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European commercial property offers better value, index shows

The index, which measures the attractiveness of commercial real estate markets around the world, currently stands at 41 for Europe, which is an increase from 32 in the first quarter of the year. All sectors gained with offices increasing to 28 from 17 and retail and industrial both increasing to 52 from 40 and 48 respectively.

The index score increased despite the worsened economic outlook caused by the renewed uncertainty over the Eurozone debt crisis. The rise in the score follows two consecutive quarters of declining scores and largely reflects the fall in bond yields in core markets witnessed over recent months.
With government bond yields compressing in many countries, significantly in Germany and France, prime property is now relatively more attractive. It offers higher income yields and a broadly stable capital value outlook going forward.

The number of HOT markets in Europe increased from 10 in the first quarter to 11 and 18 markets were upgraded from COLD to WARM. The number of COLD markets decreased from 46 to 28. The majority of HOT markets are Central and Eastern European office and retail markets, such as Moscow office and retail, and Bucharest and Prague retail. These markets are expected to enjoy strong capital value growth in the medium term, stemming from yield compression and strong rental growth, which more than compensates for their higher risk.

Most of the markets that were upgraded were in France, Germany and the UK. Several German markets, including Berlin and Frankfurt offices and Munich retail were upgraded from COLD to WARM, even though they became more expensive in the second quarter as yields compressed. However, the shift was not sufficient to offset the positive impact from the inward German government bond yield movement.
In France, Paris CBD yields compressed further to 4.5%. This market remains COLD as it is considered overpriced and an outward yield shift is expected. Paris La Defense provides higher yields but poor quality stock and high service charges are dampening rental growth as investors prefer other areas close to the CBD. On the upside, improved rental growth outlook led to the upgrade of Lyon retail and Marseille offices from COLD to WARM.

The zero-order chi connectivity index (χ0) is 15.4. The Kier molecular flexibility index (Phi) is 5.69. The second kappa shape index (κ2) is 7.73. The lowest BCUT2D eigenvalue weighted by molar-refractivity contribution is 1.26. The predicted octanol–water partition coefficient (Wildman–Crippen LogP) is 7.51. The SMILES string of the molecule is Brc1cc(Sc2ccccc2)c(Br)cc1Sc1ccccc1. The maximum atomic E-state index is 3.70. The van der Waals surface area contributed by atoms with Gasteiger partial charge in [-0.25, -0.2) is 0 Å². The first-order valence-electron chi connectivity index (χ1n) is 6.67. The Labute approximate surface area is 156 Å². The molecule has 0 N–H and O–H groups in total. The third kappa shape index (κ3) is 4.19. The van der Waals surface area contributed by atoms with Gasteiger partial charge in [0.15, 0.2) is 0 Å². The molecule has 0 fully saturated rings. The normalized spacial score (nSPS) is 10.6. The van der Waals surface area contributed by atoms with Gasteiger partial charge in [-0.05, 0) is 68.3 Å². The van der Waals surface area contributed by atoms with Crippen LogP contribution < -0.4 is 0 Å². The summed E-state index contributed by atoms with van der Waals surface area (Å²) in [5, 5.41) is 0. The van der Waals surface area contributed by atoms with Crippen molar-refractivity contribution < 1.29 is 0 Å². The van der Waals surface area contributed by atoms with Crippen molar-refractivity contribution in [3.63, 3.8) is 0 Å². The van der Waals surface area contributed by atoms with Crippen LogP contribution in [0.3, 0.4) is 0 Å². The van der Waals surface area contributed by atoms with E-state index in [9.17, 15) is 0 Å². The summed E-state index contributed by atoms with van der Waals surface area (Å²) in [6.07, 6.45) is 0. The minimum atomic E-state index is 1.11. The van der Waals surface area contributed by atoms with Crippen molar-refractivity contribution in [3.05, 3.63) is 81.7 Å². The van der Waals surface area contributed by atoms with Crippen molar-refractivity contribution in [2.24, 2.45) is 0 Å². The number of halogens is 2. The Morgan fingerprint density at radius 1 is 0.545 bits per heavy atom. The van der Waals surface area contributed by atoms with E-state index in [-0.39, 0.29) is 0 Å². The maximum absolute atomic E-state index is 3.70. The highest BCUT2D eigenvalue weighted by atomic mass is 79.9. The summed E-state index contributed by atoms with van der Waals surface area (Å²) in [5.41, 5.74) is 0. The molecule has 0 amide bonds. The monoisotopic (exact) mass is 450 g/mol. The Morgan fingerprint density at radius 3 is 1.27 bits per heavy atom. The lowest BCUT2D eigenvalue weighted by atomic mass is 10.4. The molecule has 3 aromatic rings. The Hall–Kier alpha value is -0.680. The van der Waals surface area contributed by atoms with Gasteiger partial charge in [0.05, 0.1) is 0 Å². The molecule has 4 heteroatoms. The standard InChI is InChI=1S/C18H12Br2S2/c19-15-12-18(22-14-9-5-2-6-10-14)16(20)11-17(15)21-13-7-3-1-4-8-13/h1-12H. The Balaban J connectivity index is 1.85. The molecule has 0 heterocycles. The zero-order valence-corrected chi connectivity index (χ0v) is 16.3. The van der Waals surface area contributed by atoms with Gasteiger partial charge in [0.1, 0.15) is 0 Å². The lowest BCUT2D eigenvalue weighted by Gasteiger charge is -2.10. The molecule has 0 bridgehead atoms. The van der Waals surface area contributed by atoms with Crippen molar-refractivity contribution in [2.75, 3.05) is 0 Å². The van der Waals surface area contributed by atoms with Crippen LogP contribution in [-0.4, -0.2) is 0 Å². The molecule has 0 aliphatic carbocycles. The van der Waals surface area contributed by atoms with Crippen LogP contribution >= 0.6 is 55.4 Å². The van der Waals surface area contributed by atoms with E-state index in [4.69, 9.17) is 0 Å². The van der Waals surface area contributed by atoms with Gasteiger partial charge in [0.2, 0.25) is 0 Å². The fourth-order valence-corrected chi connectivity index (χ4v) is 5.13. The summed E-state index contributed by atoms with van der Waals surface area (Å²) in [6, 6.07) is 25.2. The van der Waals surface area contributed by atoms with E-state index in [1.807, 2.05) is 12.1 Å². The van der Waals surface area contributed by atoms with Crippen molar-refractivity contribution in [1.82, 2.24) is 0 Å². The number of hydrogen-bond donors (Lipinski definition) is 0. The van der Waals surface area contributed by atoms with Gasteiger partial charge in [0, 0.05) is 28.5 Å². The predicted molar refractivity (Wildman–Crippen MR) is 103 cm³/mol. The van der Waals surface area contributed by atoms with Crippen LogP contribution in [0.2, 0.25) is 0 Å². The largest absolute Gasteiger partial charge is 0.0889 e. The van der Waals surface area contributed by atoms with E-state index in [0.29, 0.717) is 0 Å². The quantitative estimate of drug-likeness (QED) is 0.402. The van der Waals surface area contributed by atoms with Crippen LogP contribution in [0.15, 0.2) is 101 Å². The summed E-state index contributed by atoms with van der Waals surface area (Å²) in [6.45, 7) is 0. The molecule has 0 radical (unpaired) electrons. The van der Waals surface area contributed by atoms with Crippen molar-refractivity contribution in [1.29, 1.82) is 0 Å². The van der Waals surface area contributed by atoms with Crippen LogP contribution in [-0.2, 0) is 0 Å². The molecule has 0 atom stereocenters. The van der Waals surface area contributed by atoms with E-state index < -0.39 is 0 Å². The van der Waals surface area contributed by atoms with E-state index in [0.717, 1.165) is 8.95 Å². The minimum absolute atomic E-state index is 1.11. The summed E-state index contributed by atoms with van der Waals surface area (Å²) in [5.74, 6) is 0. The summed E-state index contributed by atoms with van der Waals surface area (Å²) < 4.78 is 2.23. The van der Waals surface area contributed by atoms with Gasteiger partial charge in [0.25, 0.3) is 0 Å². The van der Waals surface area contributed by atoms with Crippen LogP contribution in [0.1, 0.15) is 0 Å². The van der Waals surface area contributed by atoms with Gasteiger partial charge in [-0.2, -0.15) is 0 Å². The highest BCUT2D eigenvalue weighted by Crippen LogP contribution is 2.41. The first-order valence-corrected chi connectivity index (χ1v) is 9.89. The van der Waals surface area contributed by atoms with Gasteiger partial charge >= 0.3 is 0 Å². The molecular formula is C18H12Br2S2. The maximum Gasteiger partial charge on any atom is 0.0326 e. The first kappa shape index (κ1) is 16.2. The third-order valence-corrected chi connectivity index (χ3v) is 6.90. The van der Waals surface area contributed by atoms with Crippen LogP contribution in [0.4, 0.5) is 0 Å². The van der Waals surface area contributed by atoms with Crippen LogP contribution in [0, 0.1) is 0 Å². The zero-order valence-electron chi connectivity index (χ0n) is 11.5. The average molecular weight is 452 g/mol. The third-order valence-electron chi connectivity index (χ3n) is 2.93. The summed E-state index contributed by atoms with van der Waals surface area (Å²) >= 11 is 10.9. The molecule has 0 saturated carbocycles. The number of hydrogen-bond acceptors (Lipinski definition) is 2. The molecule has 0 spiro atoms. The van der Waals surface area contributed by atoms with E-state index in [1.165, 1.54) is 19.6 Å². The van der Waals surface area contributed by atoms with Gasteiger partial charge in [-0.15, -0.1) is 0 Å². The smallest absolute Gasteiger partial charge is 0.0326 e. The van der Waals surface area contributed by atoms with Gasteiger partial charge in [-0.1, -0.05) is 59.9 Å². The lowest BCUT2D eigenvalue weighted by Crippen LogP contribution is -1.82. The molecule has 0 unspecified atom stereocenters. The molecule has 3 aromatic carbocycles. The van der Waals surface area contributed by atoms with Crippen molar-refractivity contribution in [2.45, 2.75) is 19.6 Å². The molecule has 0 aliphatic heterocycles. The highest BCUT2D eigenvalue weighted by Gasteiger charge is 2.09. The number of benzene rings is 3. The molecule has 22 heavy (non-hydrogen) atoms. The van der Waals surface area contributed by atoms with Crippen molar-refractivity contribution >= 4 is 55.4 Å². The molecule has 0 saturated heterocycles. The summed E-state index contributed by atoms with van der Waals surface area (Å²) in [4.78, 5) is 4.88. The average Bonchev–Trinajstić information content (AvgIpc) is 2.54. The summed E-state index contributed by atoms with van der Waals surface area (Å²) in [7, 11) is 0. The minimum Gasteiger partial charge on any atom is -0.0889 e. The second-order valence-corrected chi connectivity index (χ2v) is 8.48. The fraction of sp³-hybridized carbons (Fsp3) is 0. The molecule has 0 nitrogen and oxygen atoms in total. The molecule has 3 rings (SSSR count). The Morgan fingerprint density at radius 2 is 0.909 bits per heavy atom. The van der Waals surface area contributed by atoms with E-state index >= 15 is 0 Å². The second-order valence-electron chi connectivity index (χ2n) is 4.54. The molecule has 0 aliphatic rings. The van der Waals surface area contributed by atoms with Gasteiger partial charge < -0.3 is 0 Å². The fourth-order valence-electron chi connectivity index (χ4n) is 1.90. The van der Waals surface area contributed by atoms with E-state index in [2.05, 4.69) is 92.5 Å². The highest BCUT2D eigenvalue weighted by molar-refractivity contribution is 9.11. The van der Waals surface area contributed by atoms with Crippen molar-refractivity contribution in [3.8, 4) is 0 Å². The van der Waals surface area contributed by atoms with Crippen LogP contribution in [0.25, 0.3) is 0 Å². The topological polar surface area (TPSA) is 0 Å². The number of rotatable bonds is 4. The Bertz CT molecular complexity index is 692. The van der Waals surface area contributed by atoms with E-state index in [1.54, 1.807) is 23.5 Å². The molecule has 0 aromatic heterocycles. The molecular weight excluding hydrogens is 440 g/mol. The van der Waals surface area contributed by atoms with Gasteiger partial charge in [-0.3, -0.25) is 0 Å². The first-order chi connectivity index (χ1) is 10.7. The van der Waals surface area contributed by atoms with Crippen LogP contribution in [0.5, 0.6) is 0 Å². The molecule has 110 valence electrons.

The Nordic markets have a relatively low ranking in the DTZ Fair Value Index TM due to their aggressive pricing. For example, yields moved in from 5.5% in the first quarter to 5% in the second quarter in Oslo and are at a low 4.85% in Stockholm.

‘Our latest index shows that core European markets now offer better value to investors than they did earlier this year. This is partly explained by the higher income returns property now offers relative to government bonds in core markets,’ said Magali Marton, head of CEMEA Research at DTZ.

‘Although occupier demand is likely to be affected by the turmoil in the economy, the lack of supply at the prime end of the market is expected to keep rents broadly stable, with growth prospects in some markets. For example, a lack of supply in the office and retail markets of Milan and Rome is supporting price stability in spite of subdued occupier demand,’ she added.

According to Tony McGough, global head of Forecasting and Strategy Research, the outlook for property returns in European markets remains largely unchanged, and is characterized by solid income returns but weak rental growth in most markets. ‘However, these income returns look increasingly attractive in the current climate of increased equity market volatility and very low fixed income returns,’ he added.